Q: How difficult do you find it running your own business and being a parent?

Cara: It's very difficult particularly when your child is little – life is a bit easier now that Holly is at school and my husband does more to help.

And of course we all feel guilty anyway that we're not doing the best we can so it makes it worse. I have learned just not to beat myself up over it and be the best mum I can be.

Day to day I try to start work at the same time and if I have a lot to do I get prepared to work in the evening.

One of the things I wish I'd done more of was invest in childcare for Holly, as I ended up trying to look after her and work whereas I think it's just as useful to spend on a day’s childcare as an advert, as it gives you think time which is really hard to get as a parent.

Q: Where can mums get funding?

Cara: Sadly there’s no specific mums funding and it's much harder to find any funding opportunities at all.

It's worth looking at entering business competitions as sometimes they can offer cash prizes

It's worth looking at entering business competitions as sometimes they can offer cash prizes or prizes that can help you get your business off the ground. Keep an eye on websites like Enterprise Nation, which are aimed at start ups.

Think about doing skill swaps, too. So if you're good at design but you have a friend who's good at accounts, can you swap skills to help each other's business and save you money?

There are also a lot of new websites, which enable something called crowd funding – Kickstarter is one of them. What you do is post up your business idea and then ask people to invest in your business – in return they get something.

So, for example if you've invented a new product and you need funding to get it up and running to make the product, you put a pitch together for that and then the first 50 people who put in £20 each get one of your new products.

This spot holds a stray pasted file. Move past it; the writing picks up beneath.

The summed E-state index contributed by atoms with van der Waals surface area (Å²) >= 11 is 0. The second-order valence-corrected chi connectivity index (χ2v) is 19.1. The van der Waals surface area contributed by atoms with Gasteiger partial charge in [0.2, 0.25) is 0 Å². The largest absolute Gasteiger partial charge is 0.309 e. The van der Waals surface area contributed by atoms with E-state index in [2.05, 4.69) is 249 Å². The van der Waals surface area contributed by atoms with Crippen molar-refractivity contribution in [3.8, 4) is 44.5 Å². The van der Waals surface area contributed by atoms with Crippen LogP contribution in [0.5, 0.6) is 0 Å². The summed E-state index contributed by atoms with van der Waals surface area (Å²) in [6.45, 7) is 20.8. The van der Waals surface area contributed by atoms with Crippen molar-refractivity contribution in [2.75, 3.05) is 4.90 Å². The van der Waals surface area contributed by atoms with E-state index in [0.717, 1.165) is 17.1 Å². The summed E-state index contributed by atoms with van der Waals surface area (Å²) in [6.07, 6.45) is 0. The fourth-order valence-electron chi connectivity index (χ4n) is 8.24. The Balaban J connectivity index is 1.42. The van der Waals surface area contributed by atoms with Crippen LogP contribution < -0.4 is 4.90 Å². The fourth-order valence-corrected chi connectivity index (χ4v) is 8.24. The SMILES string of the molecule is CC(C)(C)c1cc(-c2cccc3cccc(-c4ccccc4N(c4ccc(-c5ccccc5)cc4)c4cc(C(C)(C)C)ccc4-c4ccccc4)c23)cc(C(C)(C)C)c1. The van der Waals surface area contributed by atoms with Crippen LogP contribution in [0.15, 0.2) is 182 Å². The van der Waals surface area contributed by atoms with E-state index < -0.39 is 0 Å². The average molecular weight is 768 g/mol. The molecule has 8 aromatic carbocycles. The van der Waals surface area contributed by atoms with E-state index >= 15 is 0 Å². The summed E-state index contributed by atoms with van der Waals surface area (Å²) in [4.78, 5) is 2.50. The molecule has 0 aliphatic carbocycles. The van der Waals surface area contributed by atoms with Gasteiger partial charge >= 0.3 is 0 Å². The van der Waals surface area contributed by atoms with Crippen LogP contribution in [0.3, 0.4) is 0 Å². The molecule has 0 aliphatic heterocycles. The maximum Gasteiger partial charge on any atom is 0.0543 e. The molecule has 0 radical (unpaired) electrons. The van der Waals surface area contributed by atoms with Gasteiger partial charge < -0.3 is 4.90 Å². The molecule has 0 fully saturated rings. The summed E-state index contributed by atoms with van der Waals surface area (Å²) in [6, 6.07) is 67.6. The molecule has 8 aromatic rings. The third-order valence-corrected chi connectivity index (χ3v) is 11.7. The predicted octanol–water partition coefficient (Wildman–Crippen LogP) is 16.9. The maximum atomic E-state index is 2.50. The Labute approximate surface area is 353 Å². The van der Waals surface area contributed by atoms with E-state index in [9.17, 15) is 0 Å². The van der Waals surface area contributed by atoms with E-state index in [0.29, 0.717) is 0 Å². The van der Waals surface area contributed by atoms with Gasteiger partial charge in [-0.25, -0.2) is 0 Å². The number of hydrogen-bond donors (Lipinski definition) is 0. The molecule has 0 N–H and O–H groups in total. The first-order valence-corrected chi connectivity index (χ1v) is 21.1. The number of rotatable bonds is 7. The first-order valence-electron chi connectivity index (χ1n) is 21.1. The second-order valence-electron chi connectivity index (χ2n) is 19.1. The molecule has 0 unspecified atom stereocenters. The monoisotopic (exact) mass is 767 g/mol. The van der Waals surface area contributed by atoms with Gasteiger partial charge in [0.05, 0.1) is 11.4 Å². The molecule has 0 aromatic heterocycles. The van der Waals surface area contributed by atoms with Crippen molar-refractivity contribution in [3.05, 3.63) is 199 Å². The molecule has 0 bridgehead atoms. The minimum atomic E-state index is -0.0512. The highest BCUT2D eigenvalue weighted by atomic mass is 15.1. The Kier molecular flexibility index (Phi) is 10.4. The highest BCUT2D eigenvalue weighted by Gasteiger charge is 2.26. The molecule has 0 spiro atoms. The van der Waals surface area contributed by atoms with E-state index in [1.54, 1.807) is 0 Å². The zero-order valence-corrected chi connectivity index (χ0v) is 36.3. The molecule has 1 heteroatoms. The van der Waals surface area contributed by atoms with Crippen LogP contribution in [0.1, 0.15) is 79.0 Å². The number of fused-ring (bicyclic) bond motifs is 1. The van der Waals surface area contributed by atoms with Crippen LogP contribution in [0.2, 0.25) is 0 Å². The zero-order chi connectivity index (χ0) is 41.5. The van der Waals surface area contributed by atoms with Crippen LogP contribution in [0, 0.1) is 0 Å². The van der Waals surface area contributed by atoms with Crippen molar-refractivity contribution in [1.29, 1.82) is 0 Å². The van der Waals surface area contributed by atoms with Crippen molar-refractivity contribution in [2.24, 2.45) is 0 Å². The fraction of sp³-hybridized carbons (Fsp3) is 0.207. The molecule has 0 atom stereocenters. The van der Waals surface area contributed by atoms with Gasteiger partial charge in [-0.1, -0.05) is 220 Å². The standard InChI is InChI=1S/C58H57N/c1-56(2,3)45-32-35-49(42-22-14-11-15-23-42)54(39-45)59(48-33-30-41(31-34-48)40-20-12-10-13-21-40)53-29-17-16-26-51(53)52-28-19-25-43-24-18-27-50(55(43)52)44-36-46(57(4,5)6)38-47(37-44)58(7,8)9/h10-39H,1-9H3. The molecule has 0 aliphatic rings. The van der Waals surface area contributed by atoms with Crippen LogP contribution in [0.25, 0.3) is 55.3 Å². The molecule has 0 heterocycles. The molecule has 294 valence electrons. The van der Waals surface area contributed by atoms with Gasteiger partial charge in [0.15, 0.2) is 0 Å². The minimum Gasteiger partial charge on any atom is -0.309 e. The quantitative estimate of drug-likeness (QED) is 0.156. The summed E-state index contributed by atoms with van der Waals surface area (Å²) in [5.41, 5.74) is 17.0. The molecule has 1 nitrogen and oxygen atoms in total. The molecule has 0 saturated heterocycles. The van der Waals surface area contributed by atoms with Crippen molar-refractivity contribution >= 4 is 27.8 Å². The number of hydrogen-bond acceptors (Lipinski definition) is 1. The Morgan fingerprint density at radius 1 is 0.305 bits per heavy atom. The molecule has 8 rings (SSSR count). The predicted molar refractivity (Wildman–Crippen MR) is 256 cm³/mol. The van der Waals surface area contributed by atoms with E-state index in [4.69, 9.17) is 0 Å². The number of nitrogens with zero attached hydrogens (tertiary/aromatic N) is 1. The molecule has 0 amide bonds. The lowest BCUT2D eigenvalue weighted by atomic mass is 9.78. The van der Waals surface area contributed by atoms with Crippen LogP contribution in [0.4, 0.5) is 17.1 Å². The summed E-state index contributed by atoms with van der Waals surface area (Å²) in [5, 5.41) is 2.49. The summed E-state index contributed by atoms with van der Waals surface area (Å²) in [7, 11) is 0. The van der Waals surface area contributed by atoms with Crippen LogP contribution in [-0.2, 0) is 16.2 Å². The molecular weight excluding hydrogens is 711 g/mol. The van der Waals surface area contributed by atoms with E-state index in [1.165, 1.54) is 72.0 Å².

Make sure you claim working and child tax credits if you and a partner earn under £50k, then you'll be entitled to some help and that could help with living costs while you start off.

Q: How do I get a product made, from prototype to final?

Cara: It depends on the type of product, then also on how much you're going to sell it for, so that means your production cost will need to be adjusted. My products retail from £17.99, which means China was the only way I could make them as you have to take into account VAT of 20%. The retailer's margin is usually about 50% and a distributor normally about 30%, and then you have to make something too plus pay for it to be made.

The best thing to do is to try and draw what you want to create and ask around for anyone who makes something similar where they manufacture. There is a British fabric manufacturing industry but it tends to be expensive – so look at Turkey as they have a strong fabric industry.

You need to make a prototype yourself (however bad it looks) just so you can work out what it needs to look like and then once you have that, it’s easier to speak to someone about making it to professional standards.